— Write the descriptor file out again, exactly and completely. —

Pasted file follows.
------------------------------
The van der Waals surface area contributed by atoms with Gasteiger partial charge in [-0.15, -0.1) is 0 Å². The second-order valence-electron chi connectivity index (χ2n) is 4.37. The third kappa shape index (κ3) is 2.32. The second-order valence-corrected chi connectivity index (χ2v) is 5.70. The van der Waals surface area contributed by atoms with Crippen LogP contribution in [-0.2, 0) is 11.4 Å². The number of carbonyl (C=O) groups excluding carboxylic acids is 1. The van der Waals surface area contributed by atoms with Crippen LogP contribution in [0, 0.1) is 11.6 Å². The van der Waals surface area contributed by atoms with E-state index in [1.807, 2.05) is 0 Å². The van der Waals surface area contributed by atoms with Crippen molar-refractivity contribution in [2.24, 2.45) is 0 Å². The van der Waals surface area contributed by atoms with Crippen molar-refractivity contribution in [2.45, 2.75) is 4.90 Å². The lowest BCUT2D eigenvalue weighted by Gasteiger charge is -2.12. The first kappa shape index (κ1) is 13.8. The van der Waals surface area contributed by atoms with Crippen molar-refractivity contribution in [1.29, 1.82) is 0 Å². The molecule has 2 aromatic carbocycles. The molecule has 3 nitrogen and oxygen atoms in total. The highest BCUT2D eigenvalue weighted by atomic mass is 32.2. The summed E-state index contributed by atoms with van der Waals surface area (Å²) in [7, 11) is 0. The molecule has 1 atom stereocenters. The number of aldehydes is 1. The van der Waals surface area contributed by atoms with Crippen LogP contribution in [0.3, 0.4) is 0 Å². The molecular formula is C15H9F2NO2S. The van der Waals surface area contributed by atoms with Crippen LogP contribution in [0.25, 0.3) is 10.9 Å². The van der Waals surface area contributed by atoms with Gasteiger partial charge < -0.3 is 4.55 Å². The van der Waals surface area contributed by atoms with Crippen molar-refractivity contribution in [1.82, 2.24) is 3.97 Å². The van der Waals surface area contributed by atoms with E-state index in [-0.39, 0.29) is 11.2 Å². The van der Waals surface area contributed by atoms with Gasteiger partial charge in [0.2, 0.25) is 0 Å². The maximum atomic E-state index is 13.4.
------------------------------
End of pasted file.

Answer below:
The van der Waals surface area contributed by atoms with Gasteiger partial charge in [-0.15, -0.1) is 0 Å². The second-order valence-electron chi connectivity index (χ2n) is 4.37. The third kappa shape index (κ3) is 2.32. The second-order valence-corrected chi connectivity index (χ2v) is 5.70. The van der Waals surface area contributed by atoms with Crippen LogP contribution in [-0.2, 0) is 11.4 Å². The number of carbonyl (C=O) groups excluding carboxylic acids is 1. The van der Waals surface area contributed by atoms with Crippen LogP contribution in [0, 0.1) is 11.6 Å². The van der Waals surface area contributed by atoms with E-state index in [1.807, 2.05) is 0 Å². The van der Waals surface area contributed by atoms with Crippen molar-refractivity contribution in [2.24, 2.45) is 0 Å². The van der Waals surface area contributed by atoms with Crippen molar-refractivity contribution in [2.45, 2.75) is 4.90 Å². The lowest BCUT2D eigenvalue weighted by Gasteiger charge is -2.12. The first kappa shape index (κ1) is 13.8. The van der Waals surface area contributed by atoms with Crippen molar-refractivity contribution in [1.29, 1.82) is 0 Å². The molecule has 2 aromatic carbocycles. The molecule has 3 nitrogen and oxygen atoms in total. The highest BCUT2D eigenvalue weighted by atomic mass is 32.2. The summed E-state index contributed by atoms with van der Waals surface area (Å²) in [7, 11) is 0. The molecule has 1 atom stereocenters. The number of aldehydes is 1. The van der Waals surface area contributed by atoms with Crippen LogP contribution in [0.3, 0.4) is 0 Å². The molecular formula is C15H9F2NO2S. The van der Waals surface area contributed by atoms with Crippen LogP contribution in [0.25, 0.3) is 10.9 Å². The van der Waals surface area contributed by atoms with Gasteiger partial charge < -0.3 is 4.55 Å². The van der Waals surface area contributed by atoms with Crippen molar-refractivity contribution in [1.82, 2.24) is 3.97 Å². The van der Waals surface area contributed by atoms with E-state index in [-0.39, 0.29) is 11.2 Å². The van der Waals surface area contributed by atoms with Gasteiger partial charge in [0.2, 0.25) is 0 Å². The maximum atomic E-state index is 13.4.